The package and service managers use the Puppet provider system to do their work so they support any OS Puppet does.

More information about the Serice agent: Forge

Testing network connectivity

You can easily test if machines are able to reach another host using the nettest agent:

$ mco nettest ping puppet.choria
Do you really want to perform network tests unfiltered? (y/n): y

 * [ ============================================================> ] 3 / 3

choria1.choria                           time = 0.271856
choria0.choria                           time = 0.400874
puppet.choria                            time = 0.178753

Summary of RTT:

   Min: 0.179ms  Max: 0.401ms  Average: 0.284ms

Finished processing 3 / 3 hosts in 9.39 ms

Similarly you can also test if a TCP connection can be made:

$ mco nettest connect puppet.choria 8140

This command is best used with a discovery filter, imagine you suspect a machine in some VLAN is down, you can run ask other machines in that cluster to test it's availability

$ mco nettest ping -W cluster=alfa --limit=20%

This will ask 20% of the machines in cluster=alfa to see if they can connect to the node in question.

More information about the nettest plugin: Forge

Network wide pgrep

You can quickly find out what nodes have processes matching some query much like the Unix pgrep command:

$ mco process list ruby

 * [ ============================================================> ] 3 / 3


     PID       USER       VSZ            COMMAND
     22428     root       709.242 MB     /opt/puppetlabs/puppet/bin/ruby /opt/puppetlabs/puppet/bin/m


     PID       USER       VSZ            COMMAND
     22667     root       703.977 MB     /opt/puppetlabs/puppet/bin/ruby /opt/puppetlabs/puppet/bin/m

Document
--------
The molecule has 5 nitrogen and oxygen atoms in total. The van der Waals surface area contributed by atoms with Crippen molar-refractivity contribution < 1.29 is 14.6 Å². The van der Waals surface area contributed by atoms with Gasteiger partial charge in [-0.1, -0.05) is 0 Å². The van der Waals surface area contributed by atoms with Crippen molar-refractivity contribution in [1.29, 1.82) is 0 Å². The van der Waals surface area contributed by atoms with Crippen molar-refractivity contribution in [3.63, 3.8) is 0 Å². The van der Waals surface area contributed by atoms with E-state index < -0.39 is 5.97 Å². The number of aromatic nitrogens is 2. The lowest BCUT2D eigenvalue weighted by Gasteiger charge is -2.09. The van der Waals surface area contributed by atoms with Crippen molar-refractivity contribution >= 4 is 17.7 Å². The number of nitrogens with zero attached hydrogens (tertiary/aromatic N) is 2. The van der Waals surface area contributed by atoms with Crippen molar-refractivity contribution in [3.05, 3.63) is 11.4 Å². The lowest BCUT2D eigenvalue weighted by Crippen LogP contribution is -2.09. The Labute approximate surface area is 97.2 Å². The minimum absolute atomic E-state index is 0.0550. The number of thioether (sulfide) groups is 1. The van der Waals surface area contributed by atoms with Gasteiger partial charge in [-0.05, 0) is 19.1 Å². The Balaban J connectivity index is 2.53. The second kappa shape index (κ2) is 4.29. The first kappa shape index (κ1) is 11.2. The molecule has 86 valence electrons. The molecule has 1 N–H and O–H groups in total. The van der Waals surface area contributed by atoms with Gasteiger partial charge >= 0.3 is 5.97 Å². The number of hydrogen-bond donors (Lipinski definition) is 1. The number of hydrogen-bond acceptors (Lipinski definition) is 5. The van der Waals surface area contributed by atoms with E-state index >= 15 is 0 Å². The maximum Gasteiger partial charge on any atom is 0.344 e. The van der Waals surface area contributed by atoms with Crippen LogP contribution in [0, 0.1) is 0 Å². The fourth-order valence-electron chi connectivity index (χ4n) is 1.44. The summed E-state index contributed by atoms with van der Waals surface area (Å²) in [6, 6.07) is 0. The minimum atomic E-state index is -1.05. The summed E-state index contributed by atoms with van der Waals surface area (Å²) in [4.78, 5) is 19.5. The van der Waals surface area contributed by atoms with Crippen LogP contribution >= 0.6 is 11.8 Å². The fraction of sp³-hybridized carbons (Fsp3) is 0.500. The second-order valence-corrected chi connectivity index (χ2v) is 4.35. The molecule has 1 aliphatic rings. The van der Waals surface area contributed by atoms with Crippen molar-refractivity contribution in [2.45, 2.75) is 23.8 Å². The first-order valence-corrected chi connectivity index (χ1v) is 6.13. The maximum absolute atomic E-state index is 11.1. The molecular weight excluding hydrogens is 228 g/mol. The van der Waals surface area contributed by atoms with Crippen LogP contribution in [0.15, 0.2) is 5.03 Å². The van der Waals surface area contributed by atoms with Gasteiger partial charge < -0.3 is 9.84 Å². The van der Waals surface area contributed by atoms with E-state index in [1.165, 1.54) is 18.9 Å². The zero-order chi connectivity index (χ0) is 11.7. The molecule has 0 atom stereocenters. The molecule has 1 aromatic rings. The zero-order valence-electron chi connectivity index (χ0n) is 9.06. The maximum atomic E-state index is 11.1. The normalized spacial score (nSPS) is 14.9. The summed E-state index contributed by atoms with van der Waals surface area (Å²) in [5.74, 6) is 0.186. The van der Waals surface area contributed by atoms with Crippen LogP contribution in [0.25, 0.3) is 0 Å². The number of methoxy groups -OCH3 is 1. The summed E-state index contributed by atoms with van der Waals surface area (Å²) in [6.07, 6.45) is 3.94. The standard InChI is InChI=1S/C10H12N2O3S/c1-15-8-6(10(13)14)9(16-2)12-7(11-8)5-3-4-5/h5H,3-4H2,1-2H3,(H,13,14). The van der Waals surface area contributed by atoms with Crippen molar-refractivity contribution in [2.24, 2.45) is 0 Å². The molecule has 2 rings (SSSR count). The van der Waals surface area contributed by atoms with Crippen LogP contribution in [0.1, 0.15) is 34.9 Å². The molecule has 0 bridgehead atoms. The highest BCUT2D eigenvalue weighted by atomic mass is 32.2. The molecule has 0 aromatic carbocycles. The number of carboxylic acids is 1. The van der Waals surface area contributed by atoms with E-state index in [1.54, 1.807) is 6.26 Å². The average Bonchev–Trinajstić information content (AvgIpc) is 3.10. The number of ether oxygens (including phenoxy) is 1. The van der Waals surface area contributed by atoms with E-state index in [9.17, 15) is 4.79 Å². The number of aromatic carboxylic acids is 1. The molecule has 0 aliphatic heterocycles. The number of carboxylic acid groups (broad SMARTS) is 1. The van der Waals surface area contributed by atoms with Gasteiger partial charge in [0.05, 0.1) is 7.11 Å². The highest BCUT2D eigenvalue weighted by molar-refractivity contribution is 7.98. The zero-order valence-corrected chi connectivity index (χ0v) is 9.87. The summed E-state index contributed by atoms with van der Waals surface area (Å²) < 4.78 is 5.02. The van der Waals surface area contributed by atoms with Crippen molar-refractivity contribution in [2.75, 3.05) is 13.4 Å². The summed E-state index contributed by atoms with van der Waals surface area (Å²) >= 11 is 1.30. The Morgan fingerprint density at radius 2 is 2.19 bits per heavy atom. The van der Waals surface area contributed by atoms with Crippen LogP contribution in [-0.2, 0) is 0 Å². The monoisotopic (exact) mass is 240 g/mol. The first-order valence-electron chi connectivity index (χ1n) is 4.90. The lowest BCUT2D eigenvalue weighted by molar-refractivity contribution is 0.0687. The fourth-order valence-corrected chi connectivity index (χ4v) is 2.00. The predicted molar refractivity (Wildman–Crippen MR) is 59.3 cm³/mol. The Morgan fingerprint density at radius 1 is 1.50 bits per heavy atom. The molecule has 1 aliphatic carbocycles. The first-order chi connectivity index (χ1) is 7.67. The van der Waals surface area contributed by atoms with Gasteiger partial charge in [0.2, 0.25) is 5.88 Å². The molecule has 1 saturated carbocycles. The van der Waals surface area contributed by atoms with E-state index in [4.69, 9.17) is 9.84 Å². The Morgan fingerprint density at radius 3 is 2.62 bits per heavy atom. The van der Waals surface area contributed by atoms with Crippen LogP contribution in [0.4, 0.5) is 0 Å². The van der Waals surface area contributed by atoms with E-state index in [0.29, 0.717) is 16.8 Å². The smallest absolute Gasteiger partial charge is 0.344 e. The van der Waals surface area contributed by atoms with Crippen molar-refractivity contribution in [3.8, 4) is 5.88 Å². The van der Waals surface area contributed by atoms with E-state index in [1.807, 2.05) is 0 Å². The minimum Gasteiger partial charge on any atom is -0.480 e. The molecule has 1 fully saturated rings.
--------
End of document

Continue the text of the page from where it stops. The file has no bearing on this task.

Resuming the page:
PID       USER       VSZ            COMMAND
     23046     puppet     4.049 GB       /usr/bin/java -Xms2g -Xmx2g -Djruby.logger.class=com.puppetl
     23267     root       710.309 MB     /opt/puppetlabs/puppet/bin/ruby /opt/puppetlabs/puppet/bin/m

Summary of The Process List:

           Matched hosts: 3
       Matched Processes: 4
           Resident Size: 321.391 MB
            Virtual Size: 6.123 GB

Finished processing 3 / 3 hosts in 190.16 ms

The fields shown are configurable - see the process agent

Puppet Tasks

A few Puppet Tasks are available, use mco tasks to explore this feature:

$ mco tasks --detail
Known tasks in the production environment

  apt                                  Allows you to perform apt functions
  mcollective_agent_bolt_tasks::ping   A basic echo task to test Choria Tasks functionality
  package                              Manage and inspect the state of packages

Use mco task <TASK> to see task help
$ mco tasks run package --action status --name puppet-agent -v
Retrieving task metadata for task package from the Puppet Server
Discovering hosts using the mc method for 2 second(s) .... 3
Attempting to download and run task package on 3 nodes

Downloading and verifying 1 file(s) from the Puppet Server to all nodes: ✓  3 / 3
Running task package and waiting up to 60 seconds for it to complete

   {"status":"up to date","version":"5.5.1-1.el7"}

   {"status":"up to date","version":"5.5.1-1.el7"}

   {"status":"up to date","version":"5.5.1-1.el7"}

Summary for task 78b2e6016e235086a9bf021eba588fe8

                       Task Name: package
                          Caller: choria=vagrant.mcollective
                       Completed: 3
                         Running: 0

                      Successful: 3
                          Failed: 0

                Average Run Time: 2.11s

The official Puppet Tasks Documentation should get you familiar with this feature.

Scripting and raw RPC

So far everything you have seen was purpose specific command line applications built to have familiar behaviors for their purpose. Every Choria command though is simply performing RPC requests to the network which provides these RPC end points.

The last command can be run by interacting with the RPC layer directly:

$ mco rpc process list pattern=ruby --display all

Here you can see you're using the rpc application to interact with the process agent calling out to its list action and supplying the pattern argument.